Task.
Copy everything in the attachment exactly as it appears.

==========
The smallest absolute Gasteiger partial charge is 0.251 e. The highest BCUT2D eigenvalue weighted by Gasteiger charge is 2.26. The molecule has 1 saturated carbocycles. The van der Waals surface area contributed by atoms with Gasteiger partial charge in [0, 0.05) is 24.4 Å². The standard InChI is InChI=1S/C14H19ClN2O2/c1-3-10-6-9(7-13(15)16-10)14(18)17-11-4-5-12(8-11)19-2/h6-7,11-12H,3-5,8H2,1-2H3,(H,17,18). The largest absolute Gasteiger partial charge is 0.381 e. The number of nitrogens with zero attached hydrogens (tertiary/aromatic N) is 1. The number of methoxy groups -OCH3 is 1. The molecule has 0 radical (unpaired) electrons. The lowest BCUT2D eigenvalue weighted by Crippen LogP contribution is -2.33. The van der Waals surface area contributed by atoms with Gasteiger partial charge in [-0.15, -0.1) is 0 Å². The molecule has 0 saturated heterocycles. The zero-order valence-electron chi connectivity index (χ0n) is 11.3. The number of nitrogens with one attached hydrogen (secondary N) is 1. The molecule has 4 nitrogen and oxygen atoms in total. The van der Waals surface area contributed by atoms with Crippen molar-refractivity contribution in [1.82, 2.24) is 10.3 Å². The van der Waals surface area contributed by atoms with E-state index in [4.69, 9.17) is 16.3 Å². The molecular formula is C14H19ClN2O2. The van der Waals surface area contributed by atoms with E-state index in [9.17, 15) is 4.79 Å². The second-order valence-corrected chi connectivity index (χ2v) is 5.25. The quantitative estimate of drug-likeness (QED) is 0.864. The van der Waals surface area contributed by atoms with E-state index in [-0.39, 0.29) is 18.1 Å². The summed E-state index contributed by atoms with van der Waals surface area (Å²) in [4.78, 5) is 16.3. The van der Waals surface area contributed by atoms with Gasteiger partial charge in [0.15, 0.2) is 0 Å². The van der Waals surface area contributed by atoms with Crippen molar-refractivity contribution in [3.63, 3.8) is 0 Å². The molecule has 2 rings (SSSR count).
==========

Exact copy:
The smallest absolute Gasteiger partial charge is 0.251 e. The highest BCUT2D eigenvalue weighted by Gasteiger charge is 2.26. The molecule has 1 saturated carbocycles. The van der Waals surface area contributed by atoms with Gasteiger partial charge in [0, 0.05) is 24.4 Å². The standard InChI is InChI=1S/C14H19ClN2O2/c1-3-10-6-9(7-13(15)16-10)14(18)17-11-4-5-12(8-11)19-2/h6-7,11-12H,3-5,8H2,1-2H3,(H,17,18). The largest absolute Gasteiger partial charge is 0.381 e. The number of nitrogens with zero attached hydrogens (tertiary/aromatic N) is 1. The number of methoxy groups -OCH3 is 1. The molecule has 0 radical (unpaired) electrons. The lowest BCUT2D eigenvalue weighted by Crippen LogP contribution is -2.33. The van der Waals surface area contributed by atoms with Gasteiger partial charge in [-0.15, -0.1) is 0 Å². The molecule has 0 saturated heterocycles. The zero-order valence-electron chi connectivity index (χ0n) is 11.3. The number of nitrogens with one attached hydrogen (secondary N) is 1. The molecule has 4 nitrogen and oxygen atoms in total. The van der Waals surface area contributed by atoms with Crippen molar-refractivity contribution in [1.82, 2.24) is 10.3 Å². The van der Waals surface area contributed by atoms with E-state index in [4.69, 9.17) is 16.3 Å². The molecular formula is C14H19ClN2O2. The van der Waals surface area contributed by atoms with E-state index in [9.17, 15) is 4.79 Å². The second-order valence-corrected chi connectivity index (χ2v) is 5.25. The quantitative estimate of drug-likeness (QED) is 0.864. The van der Waals surface area contributed by atoms with E-state index in [-0.39, 0.29) is 18.1 Å². The summed E-state index contributed by atoms with van der Waals surface area (Å²) in [4.78, 5) is 16.3. The van der Waals surface area contributed by atoms with Gasteiger partial charge in [0.15, 0.2) is 0 Å². The van der Waals surface area contributed by atoms with Crippen molar-refractivity contribution in [3.63, 3.8) is 0 Å². The molecule has 2 rings (SSSR count).